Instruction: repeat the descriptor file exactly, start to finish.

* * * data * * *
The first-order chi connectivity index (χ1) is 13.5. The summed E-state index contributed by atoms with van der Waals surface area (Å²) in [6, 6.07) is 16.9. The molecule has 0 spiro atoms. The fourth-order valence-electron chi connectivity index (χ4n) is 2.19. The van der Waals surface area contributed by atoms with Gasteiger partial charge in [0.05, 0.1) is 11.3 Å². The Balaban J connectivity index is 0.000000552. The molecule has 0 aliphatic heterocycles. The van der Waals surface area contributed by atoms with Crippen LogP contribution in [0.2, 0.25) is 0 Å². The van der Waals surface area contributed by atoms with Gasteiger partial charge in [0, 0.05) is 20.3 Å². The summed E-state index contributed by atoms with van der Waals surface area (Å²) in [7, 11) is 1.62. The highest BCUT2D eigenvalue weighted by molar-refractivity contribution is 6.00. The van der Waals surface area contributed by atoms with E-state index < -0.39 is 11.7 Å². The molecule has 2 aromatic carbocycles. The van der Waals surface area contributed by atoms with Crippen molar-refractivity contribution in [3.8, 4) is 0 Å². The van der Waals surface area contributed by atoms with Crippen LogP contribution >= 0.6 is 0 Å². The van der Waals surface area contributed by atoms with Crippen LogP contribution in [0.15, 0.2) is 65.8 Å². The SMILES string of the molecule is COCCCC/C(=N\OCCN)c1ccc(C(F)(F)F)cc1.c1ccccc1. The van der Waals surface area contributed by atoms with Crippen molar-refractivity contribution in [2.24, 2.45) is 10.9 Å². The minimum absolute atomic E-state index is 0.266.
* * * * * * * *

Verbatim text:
The first-order chi connectivity index (χ1) is 13.5. The summed E-state index contributed by atoms with van der Waals surface area (Å²) in [6, 6.07) is 16.9. The molecule has 0 spiro atoms. The fourth-order valence-electron chi connectivity index (χ4n) is 2.19. The van der Waals surface area contributed by atoms with Gasteiger partial charge in [0.05, 0.1) is 11.3 Å². The Balaban J connectivity index is 0.000000552. The molecule has 0 aliphatic heterocycles. The van der Waals surface area contributed by atoms with Crippen LogP contribution in [0.2, 0.25) is 0 Å². The van der Waals surface area contributed by atoms with Gasteiger partial charge in [0, 0.05) is 20.3 Å². The summed E-state index contributed by atoms with van der Waals surface area (Å²) in [7, 11) is 1.62. The highest BCUT2D eigenvalue weighted by molar-refractivity contribution is 6.00. The van der Waals surface area contributed by atoms with E-state index < -0.39 is 11.7 Å². The molecule has 2 aromatic carbocycles. The van der Waals surface area contributed by atoms with Crippen molar-refractivity contribution in [3.8, 4) is 0 Å². The van der Waals surface area contributed by atoms with Crippen LogP contribution >= 0.6 is 0 Å². The van der Waals surface area contributed by atoms with Crippen LogP contribution in [0.15, 0.2) is 65.8 Å². The SMILES string of the molecule is COCCCC/C(=N\OCCN)c1ccc(C(F)(F)F)cc1.c1ccccc1. The van der Waals surface area contributed by atoms with Crippen molar-refractivity contribution in [2.24, 2.45) is 10.9 Å². The minimum absolute atomic E-state index is 0.266.